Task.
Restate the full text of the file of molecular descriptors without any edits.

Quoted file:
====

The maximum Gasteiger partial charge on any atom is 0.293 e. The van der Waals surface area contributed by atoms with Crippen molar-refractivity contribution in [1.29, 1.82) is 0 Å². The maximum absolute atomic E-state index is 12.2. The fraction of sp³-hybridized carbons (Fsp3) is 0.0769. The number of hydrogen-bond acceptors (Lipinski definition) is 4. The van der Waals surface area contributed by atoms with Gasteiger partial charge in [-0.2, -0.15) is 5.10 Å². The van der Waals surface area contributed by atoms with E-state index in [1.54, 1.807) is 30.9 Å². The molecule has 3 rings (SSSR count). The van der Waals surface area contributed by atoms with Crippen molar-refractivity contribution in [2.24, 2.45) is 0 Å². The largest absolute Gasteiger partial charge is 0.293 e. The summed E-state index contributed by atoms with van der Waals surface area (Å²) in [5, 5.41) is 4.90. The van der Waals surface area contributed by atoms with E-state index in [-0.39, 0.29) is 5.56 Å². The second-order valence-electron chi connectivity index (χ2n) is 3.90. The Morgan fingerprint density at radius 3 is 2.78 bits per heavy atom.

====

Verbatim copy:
The maximum Gasteiger partial charge on any atom is 0.293 e. The van der Waals surface area contributed by atoms with Crippen molar-refractivity contribution in [1.29, 1.82) is 0 Å². The maximum absolute atomic E-state index is 12.2. The fraction of sp³-hybridized carbons (Fsp3) is 0.0769. The number of hydrogen-bond acceptors (Lipinski definition) is 4. The van der Waals surface area contributed by atoms with Gasteiger partial charge in [-0.2, -0.15) is 5.10 Å². The van der Waals surface area contributed by atoms with E-state index in [1.54, 1.807) is 30.9 Å². The molecule has 3 rings (SSSR count). The van der Waals surface area contributed by atoms with Crippen molar-refractivity contribution in [2.24, 2.45) is 0 Å². The largest absolute Gasteiger partial charge is 0.293 e. The summed E-state index contributed by atoms with van der Waals surface area (Å²) in [5, 5.41) is 4.90. The van der Waals surface area contributed by atoms with E-state index in [-0.39, 0.29) is 5.56 Å². The second-order valence-electron chi connectivity index (χ2n) is 3.90. The Morgan fingerprint density at radius 3 is 2.78 bits per heavy atom.